I’m in the midst of helping a few clients construct marketing programs from the ground up.
Through my conversations and explanations around what to expect, I can now boil it all down to three parts:
If I could draw a diagram, it would look like a virtuous cycle where each part feeds in and out of the other parts.
Let’s break it down.
Figure out who you’re trying to help and why they should choose you over anyone else. Overdeliver on those reasons. Be ready to adapt.
Run the business according to your strategy and talk about how you operate and why. Your actions should demonstrate why people should obviously choose you over anyone else.
Marketing is largely about reaching people to tell that story. It’s not about fabricating a story or putting lipstick on a pig. Poor business strategy, poor marketing.
You also want to build in ways to stay in tune with the needs of your customers. Track feedback, run surveys, ask questions, watch the money, see who’s them most delighted.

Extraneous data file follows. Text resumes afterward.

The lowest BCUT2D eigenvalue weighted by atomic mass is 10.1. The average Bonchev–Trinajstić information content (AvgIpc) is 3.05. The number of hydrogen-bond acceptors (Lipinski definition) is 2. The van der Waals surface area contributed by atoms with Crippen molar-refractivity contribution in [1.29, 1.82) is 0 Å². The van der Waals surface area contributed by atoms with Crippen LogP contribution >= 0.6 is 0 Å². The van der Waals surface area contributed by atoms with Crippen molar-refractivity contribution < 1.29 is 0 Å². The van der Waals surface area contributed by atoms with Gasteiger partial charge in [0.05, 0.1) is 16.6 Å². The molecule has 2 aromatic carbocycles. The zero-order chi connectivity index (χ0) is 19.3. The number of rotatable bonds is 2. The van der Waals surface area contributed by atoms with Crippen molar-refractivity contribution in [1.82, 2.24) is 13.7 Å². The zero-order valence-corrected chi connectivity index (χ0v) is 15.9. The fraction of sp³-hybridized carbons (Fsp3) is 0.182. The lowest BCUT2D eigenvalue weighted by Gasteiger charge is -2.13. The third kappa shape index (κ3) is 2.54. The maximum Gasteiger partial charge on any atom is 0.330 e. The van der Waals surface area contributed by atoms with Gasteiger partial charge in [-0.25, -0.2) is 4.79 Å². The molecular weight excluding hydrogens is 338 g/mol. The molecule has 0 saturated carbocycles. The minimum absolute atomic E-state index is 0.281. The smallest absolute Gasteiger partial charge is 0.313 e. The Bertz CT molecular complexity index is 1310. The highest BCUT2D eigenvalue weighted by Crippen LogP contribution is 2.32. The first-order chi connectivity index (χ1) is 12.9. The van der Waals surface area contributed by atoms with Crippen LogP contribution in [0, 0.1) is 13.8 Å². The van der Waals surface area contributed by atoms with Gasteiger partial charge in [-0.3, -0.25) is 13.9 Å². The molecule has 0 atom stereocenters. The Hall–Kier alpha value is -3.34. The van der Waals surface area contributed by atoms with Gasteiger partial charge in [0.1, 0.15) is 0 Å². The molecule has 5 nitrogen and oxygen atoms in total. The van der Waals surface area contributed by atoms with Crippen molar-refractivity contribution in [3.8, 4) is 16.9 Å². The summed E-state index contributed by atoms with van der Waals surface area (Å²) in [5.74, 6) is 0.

This is the only way to continue doing the things that make you the best for the market you serve.
And of course, the systems part. Do as much of your marketing as possible in a systemized way so you can sustain it as you grow.
Nothing effective happens at scale in an ad-hoc fashion.
The key to all of it is watching the numbers as an indication of whether the system and strategy are working.
Look for trends over time.
Test things like input/activity volume (number of ad dollars spent, content produced, flyers mailed out, etc.) and watch for a desired output (number of leads, revenue, conversion rate, sales, etc.).
It’s not a perfect science, and no measurement is ever exact. But operating without numbers is a recipe for failure (or blind luck).
These are the three core parts of any good marketing program.
Each part informs the next and the previous. It’s an ecosystem.
As a marketing consultant, it’s our job to build out each of these areas with our clients and use it as a self-reinforcing system that gets more effective over time.
Sound simple? It’s not, but that’s fine. That’s why we do what we do. 🙂